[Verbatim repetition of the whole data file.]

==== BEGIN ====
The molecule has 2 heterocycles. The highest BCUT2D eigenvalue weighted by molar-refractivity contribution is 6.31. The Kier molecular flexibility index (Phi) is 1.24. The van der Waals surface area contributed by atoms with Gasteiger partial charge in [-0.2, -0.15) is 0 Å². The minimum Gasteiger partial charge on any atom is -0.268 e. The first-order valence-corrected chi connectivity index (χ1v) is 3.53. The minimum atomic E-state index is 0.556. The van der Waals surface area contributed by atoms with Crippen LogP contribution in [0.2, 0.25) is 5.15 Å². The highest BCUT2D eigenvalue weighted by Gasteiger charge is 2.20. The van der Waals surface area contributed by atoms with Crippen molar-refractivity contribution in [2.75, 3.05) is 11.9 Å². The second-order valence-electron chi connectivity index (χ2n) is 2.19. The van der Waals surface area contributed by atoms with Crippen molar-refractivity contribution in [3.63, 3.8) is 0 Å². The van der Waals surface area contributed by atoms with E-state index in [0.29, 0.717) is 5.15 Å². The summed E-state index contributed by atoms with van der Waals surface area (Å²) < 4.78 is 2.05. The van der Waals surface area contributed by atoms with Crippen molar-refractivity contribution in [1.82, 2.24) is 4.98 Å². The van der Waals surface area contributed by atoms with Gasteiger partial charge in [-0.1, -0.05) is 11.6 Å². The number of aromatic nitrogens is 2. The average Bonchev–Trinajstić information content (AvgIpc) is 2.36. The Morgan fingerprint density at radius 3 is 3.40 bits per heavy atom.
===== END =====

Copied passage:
The molecule has 2 heterocycles. The highest BCUT2D eigenvalue weighted by molar-refractivity contribution is 6.31. The Kier molecular flexibility index (Phi) is 1.24. The van der Waals surface area contributed by atoms with Gasteiger partial charge in [-0.2, -0.15) is 0 Å². The minimum Gasteiger partial charge on any atom is -0.268 e. The first-order valence-corrected chi connectivity index (χ1v) is 3.53. The minimum atomic E-state index is 0.556. The van der Waals surface area contributed by atoms with Crippen LogP contribution in [0.2, 0.25) is 5.15 Å². The highest BCUT2D eigenvalue weighted by Gasteiger charge is 2.20. The van der Waals surface area contributed by atoms with Crippen molar-refractivity contribution in [2.75, 3.05) is 11.9 Å². The second-order valence-electron chi connectivity index (χ2n) is 2.19. The van der Waals surface area contributed by atoms with Crippen molar-refractivity contribution in [3.63, 3.8) is 0 Å². The van der Waals surface area contributed by atoms with E-state index in [0.29, 0.717) is 5.15 Å². The summed E-state index contributed by atoms with van der Waals surface area (Å²) < 4.78 is 2.05. The van der Waals surface area contributed by atoms with Crippen molar-refractivity contribution in [1.82, 2.24) is 4.98 Å². The van der Waals surface area contributed by atoms with Gasteiger partial charge in [-0.1, -0.05) is 11.6 Å². The number of aromatic nitrogens is 2. The average Bonchev–Trinajstić information content (AvgIpc) is 2.36. The Morgan fingerprint density at radius 3 is 3.40 bits per heavy atom.